Whispers of a New Dawn Reviewed By Conny Crisalli of
Conny Withay

Reviewer Conny Withay:Operating her own business in office management since 1991, Conny is an avid reader and volunteers with the elderly playing her designed The Write Word Game. A cum laude graduate with a degree in art living in the Pacific Northwest, she is married with two sons, two daughters-in-law, and three grandchildren.

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By Conny Withay
Published on April 29, 2013

Author: Murray Pura
Publisher: Harvest House Publishers
ISBN: 978-0-7369-5170-8

Author: Murray Pura
Publisher: Harvest House Publishers
ISBN: 978-0-7369-5170-8

Didn’t God heal you of the loss of Moses, and wasn’t this man part of your healing? This man you love? Do you truly think God wants to take him away from you? Or does he want the two of you to put more love on the earth?” Becky’s mom questions in Murray Pura’s book, Whispers of a New Dawn.

This three hundred and forty-nine page paperback is Canadian Pura’s third historical Christian fiction novel, honing in on the months, weeks and days before and after the Japanese bombed Pearl Harbor in December, 1941. With no profanity and only kissing with mild physical romantic touching, it would be geared toward young adults, especially those aware of Amish beliefs and up-bringing. There are several written letters in a small, cursive font that could be hard to decipher. Although the King James Version of the Bible is used, this reader wishes all pronouns of God were capitalized for reverence.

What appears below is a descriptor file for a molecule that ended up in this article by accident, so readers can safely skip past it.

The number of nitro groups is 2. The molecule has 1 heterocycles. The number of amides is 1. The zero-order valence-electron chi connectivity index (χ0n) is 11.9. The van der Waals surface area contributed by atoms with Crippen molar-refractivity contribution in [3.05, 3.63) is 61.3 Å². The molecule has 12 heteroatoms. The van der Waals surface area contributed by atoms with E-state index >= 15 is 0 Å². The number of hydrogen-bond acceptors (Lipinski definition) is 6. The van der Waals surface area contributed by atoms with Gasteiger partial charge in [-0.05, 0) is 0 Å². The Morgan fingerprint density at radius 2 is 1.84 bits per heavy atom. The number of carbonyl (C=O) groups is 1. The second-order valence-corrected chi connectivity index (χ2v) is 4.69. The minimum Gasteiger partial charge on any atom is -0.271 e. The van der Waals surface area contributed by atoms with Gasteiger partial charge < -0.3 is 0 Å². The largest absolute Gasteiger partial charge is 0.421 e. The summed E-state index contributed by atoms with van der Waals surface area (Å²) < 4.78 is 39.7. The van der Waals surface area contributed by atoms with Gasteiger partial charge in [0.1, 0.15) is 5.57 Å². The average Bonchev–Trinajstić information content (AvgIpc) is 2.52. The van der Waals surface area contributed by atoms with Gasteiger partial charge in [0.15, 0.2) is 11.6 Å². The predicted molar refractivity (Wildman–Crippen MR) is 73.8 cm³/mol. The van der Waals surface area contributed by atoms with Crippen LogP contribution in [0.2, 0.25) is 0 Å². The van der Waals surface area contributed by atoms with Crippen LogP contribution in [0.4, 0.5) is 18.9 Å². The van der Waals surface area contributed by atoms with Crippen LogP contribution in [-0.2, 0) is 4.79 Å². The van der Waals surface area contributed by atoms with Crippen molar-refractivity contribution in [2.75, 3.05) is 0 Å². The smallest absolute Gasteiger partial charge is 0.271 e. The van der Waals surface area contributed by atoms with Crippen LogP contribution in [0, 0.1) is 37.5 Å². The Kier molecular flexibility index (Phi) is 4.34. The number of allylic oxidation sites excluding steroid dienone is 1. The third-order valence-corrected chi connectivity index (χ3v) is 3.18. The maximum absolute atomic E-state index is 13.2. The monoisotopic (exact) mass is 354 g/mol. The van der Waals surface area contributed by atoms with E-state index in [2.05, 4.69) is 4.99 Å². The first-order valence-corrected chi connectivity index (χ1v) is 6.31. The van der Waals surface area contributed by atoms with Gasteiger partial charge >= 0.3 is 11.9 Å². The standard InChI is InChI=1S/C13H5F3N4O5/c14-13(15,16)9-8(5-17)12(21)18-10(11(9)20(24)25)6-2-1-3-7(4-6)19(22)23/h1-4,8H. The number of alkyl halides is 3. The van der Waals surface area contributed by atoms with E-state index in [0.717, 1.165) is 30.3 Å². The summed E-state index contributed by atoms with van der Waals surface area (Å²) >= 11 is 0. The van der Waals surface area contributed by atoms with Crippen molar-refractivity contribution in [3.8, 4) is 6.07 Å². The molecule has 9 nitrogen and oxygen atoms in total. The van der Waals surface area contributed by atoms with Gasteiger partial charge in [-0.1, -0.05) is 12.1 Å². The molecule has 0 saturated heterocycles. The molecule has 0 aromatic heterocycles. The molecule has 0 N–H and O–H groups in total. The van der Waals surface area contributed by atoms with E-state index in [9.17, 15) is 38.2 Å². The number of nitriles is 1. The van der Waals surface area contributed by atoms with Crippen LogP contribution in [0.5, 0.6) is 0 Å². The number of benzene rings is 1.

Nineteen year old Becky earned her airplane pilot’s license at the age of sixteen and loves flying with her parents on the Caribbean mission fields. When her father decides to move the family back to their Pennsylvania farm in the Amish country, she is wary of their strict rules that include no taking to the skies in flight, especially by a female.

When she settles into the calm, quiet and reserved way of life with her grandparents, aunt and parents, the adventurous, outspoken Becky is immediately captivated by Moses, a young Amish man. Falling quickly in love, she selflessly gives up her aviation addiction, deciding to join the church and marry. A fatal accident takes her true love away before they can exchange their wedding vows, closing the door to her heart tightly for any other man.

After her parents, aunt and brother feel shunned by the community for flying, they are asked by a friend to help train fighter pilots in Honolulu, Hawaii. To escape her sorrow and unhappiness, Becky enjoys being in the air but her heart is hardened and calloused until one special student appears on the tarmac.

With Japan bombing other parts of the world, Becky and her protégé play cat and mouse both in the air and in their volatile, sarcastic relationship which blossoms into love. The attack on Pearl Harbor further forces the young girl to look to God for His blessing to love someone again.

Although there is some repetition of the storyline and the dialogue is occasionally overly-stated romantically, the tome brings redemption to those who are hurting from past broken or lost relationships.

This book was furnished by Harvest House Publishers for review purposes.

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